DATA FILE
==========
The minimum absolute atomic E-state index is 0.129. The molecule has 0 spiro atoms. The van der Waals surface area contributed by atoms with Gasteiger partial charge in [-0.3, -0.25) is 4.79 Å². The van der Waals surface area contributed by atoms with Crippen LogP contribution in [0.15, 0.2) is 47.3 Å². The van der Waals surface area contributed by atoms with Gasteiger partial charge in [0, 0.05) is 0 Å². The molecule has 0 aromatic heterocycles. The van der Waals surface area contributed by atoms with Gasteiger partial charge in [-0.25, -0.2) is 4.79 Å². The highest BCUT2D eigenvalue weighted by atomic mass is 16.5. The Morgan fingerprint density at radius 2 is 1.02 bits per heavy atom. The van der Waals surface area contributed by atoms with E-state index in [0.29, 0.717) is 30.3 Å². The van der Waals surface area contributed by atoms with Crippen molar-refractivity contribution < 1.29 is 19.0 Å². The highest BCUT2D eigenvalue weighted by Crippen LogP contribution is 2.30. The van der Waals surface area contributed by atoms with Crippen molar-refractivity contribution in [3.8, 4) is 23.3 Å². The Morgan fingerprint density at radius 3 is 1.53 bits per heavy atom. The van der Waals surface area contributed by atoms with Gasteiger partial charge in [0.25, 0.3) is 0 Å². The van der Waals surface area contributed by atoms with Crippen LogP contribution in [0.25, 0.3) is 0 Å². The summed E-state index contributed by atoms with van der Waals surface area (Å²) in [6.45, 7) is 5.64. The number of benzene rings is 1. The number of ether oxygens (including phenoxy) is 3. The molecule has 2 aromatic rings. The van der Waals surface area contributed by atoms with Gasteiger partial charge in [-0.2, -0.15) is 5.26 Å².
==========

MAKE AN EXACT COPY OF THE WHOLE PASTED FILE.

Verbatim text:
The minimum absolute atomic E-state index is 0.129. The molecule has 0 spiro atoms. The van der Waals surface area contributed by atoms with Gasteiger partial charge in [-0.3, -0.25) is 4.79 Å². The van der Waals surface area contributed by atoms with Crippen LogP contribution in [0.15, 0.2) is 47.3 Å². The van der Waals surface area contributed by atoms with Gasteiger partial charge in [0, 0.05) is 0 Å². The molecule has 0 aromatic heterocycles. The van der Waals surface area contributed by atoms with Gasteiger partial charge in [-0.25, -0.2) is 4.79 Å². The highest BCUT2D eigenvalue weighted by atomic mass is 16.5. The Morgan fingerprint density at radius 2 is 1.02 bits per heavy atom. The van der Waals surface area contributed by atoms with E-state index in [0.29, 0.717) is 30.3 Å². The van der Waals surface area contributed by atoms with Crippen molar-refractivity contribution < 1.29 is 19.0 Å². The highest BCUT2D eigenvalue weighted by Crippen LogP contribution is 2.30. The van der Waals surface area contributed by atoms with Crippen molar-refractivity contribution in [3.8, 4) is 23.3 Å². The Morgan fingerprint density at radius 3 is 1.53 bits per heavy atom. The van der Waals surface area contributed by atoms with Gasteiger partial charge in [0.25, 0.3) is 0 Å². The van der Waals surface area contributed by atoms with Crippen LogP contribution in [0.25, 0.3) is 0 Å². The summed E-state index contributed by atoms with van der Waals surface area (Å²) in [6.45, 7) is 5.64. The number of benzene rings is 1. The number of ether oxygens (including phenoxy) is 3. The molecule has 2 aromatic rings. The van der Waals surface area contributed by atoms with Gasteiger partial charge in [-0.2, -0.15) is 5.26 Å².